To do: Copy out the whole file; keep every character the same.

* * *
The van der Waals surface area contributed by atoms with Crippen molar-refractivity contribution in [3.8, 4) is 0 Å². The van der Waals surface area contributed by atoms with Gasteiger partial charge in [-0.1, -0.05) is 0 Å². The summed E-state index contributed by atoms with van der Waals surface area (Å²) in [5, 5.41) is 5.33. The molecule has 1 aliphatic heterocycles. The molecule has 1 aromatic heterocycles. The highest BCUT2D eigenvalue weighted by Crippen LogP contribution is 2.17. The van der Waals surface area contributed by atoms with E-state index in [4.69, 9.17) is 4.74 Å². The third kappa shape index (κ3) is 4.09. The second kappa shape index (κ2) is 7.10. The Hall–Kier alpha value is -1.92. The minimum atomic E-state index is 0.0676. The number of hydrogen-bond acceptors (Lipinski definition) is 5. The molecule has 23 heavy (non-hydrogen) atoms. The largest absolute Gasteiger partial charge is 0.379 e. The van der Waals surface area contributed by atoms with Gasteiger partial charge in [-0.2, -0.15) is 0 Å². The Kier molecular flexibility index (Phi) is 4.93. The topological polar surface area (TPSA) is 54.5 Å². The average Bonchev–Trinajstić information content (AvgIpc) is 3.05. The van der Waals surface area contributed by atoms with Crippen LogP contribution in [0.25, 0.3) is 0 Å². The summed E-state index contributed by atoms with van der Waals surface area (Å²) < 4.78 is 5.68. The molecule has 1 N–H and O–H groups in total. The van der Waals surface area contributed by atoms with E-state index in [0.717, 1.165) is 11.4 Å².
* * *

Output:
The van der Waals surface area contributed by atoms with Crippen molar-refractivity contribution in [3.8, 4) is 0 Å². The van der Waals surface area contributed by atoms with Gasteiger partial charge in [-0.1, -0.05) is 0 Å². The summed E-state index contributed by atoms with van der Waals surface area (Å²) in [5, 5.41) is 5.33. The molecule has 1 aliphatic heterocycles. The molecule has 1 aromatic heterocycles. The highest BCUT2D eigenvalue weighted by Crippen LogP contribution is 2.17. The van der Waals surface area contributed by atoms with E-state index in [4.69, 9.17) is 4.74 Å². The third kappa shape index (κ3) is 4.09. The second kappa shape index (κ2) is 7.10. The Hall–Kier alpha value is -1.92. The minimum atomic E-state index is 0.0676. The number of hydrogen-bond acceptors (Lipinski definition) is 5. The molecule has 23 heavy (non-hydrogen) atoms. The largest absolute Gasteiger partial charge is 0.379 e. The van der Waals surface area contributed by atoms with Gasteiger partial charge in [-0.2, -0.15) is 0 Å². The Kier molecular flexibility index (Phi) is 4.93. The topological polar surface area (TPSA) is 54.5 Å². The average Bonchev–Trinajstić information content (AvgIpc) is 3.05. The van der Waals surface area contributed by atoms with Crippen LogP contribution in [0.25, 0.3) is 0 Å². The summed E-state index contributed by atoms with van der Waals surface area (Å²) < 4.78 is 5.68. The molecule has 1 N–H and O–H groups in total. The van der Waals surface area contributed by atoms with E-state index in [0.717, 1.165) is 11.4 Å².